Royal Mail share price: Pay talks with CWU extended to November 27

on Nov 22, 2013
Updated: Oct 21, 2019
Listen, Friday, November 22: Negotiations between Royal Mail (LON:RMG) and the Communication Workers Union (CWU) on pay and working conditions have been extended for another week to November 27.

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The CWU, which represents staff at Britain’s newly privatised postal service, said in a statement on its website that progress had been made to finalise an agreement that would include an improved pay and reward offer, a separate pension agreement for employees and better working conditions. It added that “…both sides have agreed to an extension of the ballot deadline to allow for talks to continue. This is the final extension and is agreed for a further seven days.” Royal Mail staff called off a planned strike last month after the company and CWU committed to reaching an agreement (Royal Mail share price climbs as CWU calls off strike).

With the deadline for talks extended, CWU postal executives will meet on November 25 “to consider the detailed position and determine whether industrial action should be announced.”
Royal Mail’s share price yesterday closed 0.05 percent lower at 544.73p, valuing the company at £5.45 billion – 65 percent above the valuation of £3.3 billion in the initial public offering last month. The banks hired by the government to help sell one of Britain’s most valuable and historic assets have come under parliamentary scrutiny for undervaluing Royal Mail (Royal Mail share price: Advising banks in gun over float valuation).

Adrian Bailey, who chairs the Business, Innovation and Skills (Bis) select committee that grilled bankers over the valuation of Royal Mail on Wednesday, said that the government would be “mad” to pay more than £4 million in deferred fees to the banks that advised on the sell-off because they undervalued the company. The Guardian quoted Bailey as saying that paying the fees in addition to more than £12 million already handed over would reward highly paid bankers who set the float price too low at the expense of the taxpayer.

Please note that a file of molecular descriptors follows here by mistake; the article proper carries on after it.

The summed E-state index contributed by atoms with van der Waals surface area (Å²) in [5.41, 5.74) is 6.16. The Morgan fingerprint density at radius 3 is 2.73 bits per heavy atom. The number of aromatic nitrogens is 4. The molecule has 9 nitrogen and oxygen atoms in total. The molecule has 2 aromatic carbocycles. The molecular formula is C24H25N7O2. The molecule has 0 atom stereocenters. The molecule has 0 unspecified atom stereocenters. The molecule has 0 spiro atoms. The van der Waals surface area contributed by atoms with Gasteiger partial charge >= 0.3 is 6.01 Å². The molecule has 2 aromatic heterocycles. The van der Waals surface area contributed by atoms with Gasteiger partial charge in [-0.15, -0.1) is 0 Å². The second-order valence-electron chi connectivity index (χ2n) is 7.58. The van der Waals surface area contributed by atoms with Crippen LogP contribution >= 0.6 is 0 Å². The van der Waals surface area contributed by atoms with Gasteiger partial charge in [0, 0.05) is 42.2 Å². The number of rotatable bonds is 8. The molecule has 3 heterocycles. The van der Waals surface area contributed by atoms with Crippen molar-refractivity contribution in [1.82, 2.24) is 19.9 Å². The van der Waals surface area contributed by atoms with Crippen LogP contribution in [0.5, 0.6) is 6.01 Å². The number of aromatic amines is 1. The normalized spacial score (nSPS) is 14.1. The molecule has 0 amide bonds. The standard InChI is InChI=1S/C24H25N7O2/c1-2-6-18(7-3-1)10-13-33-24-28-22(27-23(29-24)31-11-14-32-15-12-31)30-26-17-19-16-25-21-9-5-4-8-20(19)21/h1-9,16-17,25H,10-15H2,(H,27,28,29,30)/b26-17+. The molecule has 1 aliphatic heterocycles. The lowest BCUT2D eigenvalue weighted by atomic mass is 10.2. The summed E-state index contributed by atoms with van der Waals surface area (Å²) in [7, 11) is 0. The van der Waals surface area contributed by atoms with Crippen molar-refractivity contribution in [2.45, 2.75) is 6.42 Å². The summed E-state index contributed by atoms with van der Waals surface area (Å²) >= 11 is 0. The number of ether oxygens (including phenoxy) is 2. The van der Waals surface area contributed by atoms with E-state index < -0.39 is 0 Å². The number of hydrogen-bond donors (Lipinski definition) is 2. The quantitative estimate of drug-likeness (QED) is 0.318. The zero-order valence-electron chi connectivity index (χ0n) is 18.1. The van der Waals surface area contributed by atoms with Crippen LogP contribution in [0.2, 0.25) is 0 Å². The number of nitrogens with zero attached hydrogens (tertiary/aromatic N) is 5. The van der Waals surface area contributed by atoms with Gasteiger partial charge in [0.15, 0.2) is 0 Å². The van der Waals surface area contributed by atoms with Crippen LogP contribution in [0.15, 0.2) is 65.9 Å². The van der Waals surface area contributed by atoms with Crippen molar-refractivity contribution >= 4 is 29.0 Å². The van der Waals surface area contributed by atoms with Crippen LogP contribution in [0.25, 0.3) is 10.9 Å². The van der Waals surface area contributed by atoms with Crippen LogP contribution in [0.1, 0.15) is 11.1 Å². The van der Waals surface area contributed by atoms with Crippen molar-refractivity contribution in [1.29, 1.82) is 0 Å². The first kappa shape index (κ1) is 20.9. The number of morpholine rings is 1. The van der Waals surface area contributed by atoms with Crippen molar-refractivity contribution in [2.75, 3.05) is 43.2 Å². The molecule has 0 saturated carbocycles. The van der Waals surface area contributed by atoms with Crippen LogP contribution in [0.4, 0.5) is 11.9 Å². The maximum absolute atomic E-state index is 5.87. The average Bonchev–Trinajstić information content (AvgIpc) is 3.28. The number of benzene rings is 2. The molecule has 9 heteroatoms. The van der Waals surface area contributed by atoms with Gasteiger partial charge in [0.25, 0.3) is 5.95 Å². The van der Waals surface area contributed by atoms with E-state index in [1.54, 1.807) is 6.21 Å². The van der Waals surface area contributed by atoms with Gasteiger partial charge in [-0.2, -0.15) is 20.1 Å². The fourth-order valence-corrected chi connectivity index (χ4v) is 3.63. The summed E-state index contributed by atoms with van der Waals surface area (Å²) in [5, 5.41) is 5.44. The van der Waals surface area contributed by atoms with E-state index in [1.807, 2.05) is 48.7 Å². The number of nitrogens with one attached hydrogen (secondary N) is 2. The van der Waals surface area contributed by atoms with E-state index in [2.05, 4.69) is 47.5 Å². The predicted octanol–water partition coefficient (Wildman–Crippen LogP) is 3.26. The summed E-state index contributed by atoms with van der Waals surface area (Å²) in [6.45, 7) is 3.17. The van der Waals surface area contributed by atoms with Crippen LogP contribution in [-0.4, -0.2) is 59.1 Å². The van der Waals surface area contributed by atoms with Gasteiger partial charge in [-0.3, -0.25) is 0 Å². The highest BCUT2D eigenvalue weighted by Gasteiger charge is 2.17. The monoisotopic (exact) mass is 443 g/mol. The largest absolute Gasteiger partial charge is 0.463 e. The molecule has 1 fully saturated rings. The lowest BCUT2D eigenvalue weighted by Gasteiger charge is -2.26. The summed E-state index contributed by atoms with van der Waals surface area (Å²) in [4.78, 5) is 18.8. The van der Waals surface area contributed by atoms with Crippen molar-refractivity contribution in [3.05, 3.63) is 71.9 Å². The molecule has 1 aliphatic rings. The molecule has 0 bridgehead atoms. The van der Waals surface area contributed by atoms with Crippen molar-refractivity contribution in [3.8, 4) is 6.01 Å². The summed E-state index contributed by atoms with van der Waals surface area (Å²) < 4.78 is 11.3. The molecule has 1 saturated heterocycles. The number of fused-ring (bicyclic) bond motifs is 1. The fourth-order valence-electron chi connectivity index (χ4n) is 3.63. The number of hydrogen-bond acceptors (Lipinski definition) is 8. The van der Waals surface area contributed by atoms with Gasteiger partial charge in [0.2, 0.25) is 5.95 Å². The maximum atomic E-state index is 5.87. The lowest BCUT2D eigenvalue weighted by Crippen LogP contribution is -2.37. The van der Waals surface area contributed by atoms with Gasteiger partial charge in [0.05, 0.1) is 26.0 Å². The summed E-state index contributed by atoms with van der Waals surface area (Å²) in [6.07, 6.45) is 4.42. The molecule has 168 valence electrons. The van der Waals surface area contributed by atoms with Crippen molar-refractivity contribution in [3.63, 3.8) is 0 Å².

IPO bookrunners Goldman Sachs and UBS priced the company at 330p a share, raising the taxpayer £1.7 billion from the sale of 60 percent of Royal Mail last month. But Royal Mail’s share price jumped 38 percent on the first day of trading and has remained high ever since. Bankers have denied undervaluing the company and insisted that 330p was the clearing price for 600 million shares.

Goldman Sachs brokered deals on 21.5 million Royal Mail shares worth around £123 million by 31 October, the Independent reported yesterday, citing figures from the official share register. The bank insists it bought the shares on behalf of clients and says it hasn’t acquired any for itself. UBS, which bought 375,000 shares, also claims to be holding the stock on behalf of third parties. Other substantial Royal Mail shareholders listed by Equiniti, the firm handling Royal Mail shares purchased via the government’s website, include banks ABN Amro and JP Morgan.
The Bow Group think-tank whose president is Sir John Major, the former prime minister, yesterday called for an inquiry into the flotation which had “catastrophically undervalued” the company. It also claimed that the privatisation was a “short-sighted firesale”, which has deprived taxpayers of a “valuable national asset”.
**As of 10:15 UTC buy Royal Mail shares at 545.00p.**
**As of 10:16 UTC sell Royal Mail shares at 544.50p.**
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